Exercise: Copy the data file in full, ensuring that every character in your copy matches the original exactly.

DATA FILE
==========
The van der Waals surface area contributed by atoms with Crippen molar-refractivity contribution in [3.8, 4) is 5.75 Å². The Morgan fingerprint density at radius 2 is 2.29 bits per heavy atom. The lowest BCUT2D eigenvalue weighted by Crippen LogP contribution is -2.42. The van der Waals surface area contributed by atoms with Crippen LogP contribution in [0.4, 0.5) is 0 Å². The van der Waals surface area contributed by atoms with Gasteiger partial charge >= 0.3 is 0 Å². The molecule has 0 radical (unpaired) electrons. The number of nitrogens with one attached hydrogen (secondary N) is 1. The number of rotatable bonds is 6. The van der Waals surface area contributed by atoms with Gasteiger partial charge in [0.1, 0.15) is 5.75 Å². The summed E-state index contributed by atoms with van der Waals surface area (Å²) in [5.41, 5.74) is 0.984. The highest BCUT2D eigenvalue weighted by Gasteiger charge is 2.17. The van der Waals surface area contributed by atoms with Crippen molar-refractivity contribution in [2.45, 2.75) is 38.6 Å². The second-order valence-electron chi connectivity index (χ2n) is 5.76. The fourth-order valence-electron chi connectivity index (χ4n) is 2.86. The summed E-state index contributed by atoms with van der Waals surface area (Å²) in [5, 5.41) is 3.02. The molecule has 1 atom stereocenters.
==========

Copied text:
The van der Waals surface area contributed by atoms with Crippen molar-refractivity contribution in [3.8, 4) is 5.75 Å². The Morgan fingerprint density at radius 2 is 2.29 bits per heavy atom. The lowest BCUT2D eigenvalue weighted by Crippen LogP contribution is -2.42. The van der Waals surface area contributed by atoms with Crippen LogP contribution in [0.4, 0.5) is 0 Å². The van der Waals surface area contributed by atoms with Gasteiger partial charge >= 0.3 is 0 Å². The molecule has 0 radical (unpaired) electrons. The number of nitrogens with one attached hydrogen (secondary N) is 1. The number of rotatable bonds is 6. The van der Waals surface area contributed by atoms with Gasteiger partial charge in [0.1, 0.15) is 5.75 Å². The summed E-state index contributed by atoms with van der Waals surface area (Å²) in [5.41, 5.74) is 0.984. The highest BCUT2D eigenvalue weighted by Gasteiger charge is 2.17. The van der Waals surface area contributed by atoms with Crippen molar-refractivity contribution in [2.45, 2.75) is 38.6 Å². The second-order valence-electron chi connectivity index (χ2n) is 5.76. The fourth-order valence-electron chi connectivity index (χ4n) is 2.86. The summed E-state index contributed by atoms with van der Waals surface area (Å²) in [5, 5.41) is 3.02. The molecule has 1 atom stereocenters.